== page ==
Blue-footed-booby-full

Blue Footed Booby

Two blue-footed boobies stood in my path. You’d think these strange looking birds would fly off when a human approached but they didn’t flap a feather.

They were far too busy. The male was gathering bits of twig and trying to impress his would-be partner by doing a comical little dance, lifting one bright blue webbed foot at a time and showing it to her. It reminded me a bit of that classic Charlie Chaplin sketch with the dancing bread rolls on forks in ‘The Gold Rush’!

Further along the track a colony of frigatebirds pumped up their throats like massive red balloons. Sea lions lay on every beach oblivious to our intrusion. Scaly marine iguanas shimmering in shades of grey, metallic green and red gathered in clusters on the black rocks and bright orange Sally lightfoot crabs scuttled between them. Of course the giant tortoises I saw in the highlands could not exactly run off – but the way all the other wildlife had no fear of man was unexpectedly mesmerising.

It was such a magical place that the Galapagos truly lives up to its nickname The Enchanted Islands.

Frigate-bird Galapagos

Frigatebird Galapagos

Eric, Letty and Flamingo Yachts

The three sister ships the Eric, Letty and Flamingo are run by Ecoventura. I like these yachts because they have some of the best naturalist guides in the Galapagos and have the highest guide to client ratio so you get a very personal service. And they were the first boats in the Galapagos to achieve environmental certification which makes them the good guys – and they’ve been championing the cause ever since.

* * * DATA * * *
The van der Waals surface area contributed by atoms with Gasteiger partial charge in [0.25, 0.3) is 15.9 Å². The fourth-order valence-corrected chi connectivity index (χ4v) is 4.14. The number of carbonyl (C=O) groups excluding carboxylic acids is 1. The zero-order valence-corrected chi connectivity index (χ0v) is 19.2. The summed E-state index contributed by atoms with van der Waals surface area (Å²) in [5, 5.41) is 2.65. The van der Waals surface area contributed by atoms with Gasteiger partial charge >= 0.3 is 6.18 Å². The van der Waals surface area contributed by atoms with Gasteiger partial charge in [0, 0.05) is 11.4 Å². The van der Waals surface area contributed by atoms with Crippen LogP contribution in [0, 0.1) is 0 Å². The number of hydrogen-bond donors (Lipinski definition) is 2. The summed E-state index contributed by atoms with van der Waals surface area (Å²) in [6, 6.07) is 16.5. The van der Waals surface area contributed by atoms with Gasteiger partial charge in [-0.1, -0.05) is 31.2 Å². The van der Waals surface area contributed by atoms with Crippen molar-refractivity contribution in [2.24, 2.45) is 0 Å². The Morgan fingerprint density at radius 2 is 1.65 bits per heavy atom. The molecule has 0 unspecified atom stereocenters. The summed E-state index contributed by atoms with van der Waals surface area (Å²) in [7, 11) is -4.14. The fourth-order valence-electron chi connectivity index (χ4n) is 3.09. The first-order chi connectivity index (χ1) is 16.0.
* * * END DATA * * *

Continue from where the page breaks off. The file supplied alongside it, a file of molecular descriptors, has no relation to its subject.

Flamingo-Galapagos-yacht

Flamingo Galapagos Yacht

Life onboard the yachts is relaxed and informal. There are just 20 passengers on board so a friendly atmosphere soon builds up. Everyone is enchanted by the islands so you know you’re in like-minded company. Quite how the chef manages to produce such fabulous food from a small galley kitchen is beyond me – but he’s worth his weight in gold. For any long journeys between islands the vessel sails at night so you wake up in the morning at a new location. Snorkelling with sea lions and penguins around you, nature walks on the islands, swimming in clear waters and chilling out with a glass of wine on the sun deck are all part of a hard day’s holiday. Looked after by a crew of 8 and two naturalist guides I felt very spoilt and privileged.

The draw of the wild pulls strongly from this part of the equator.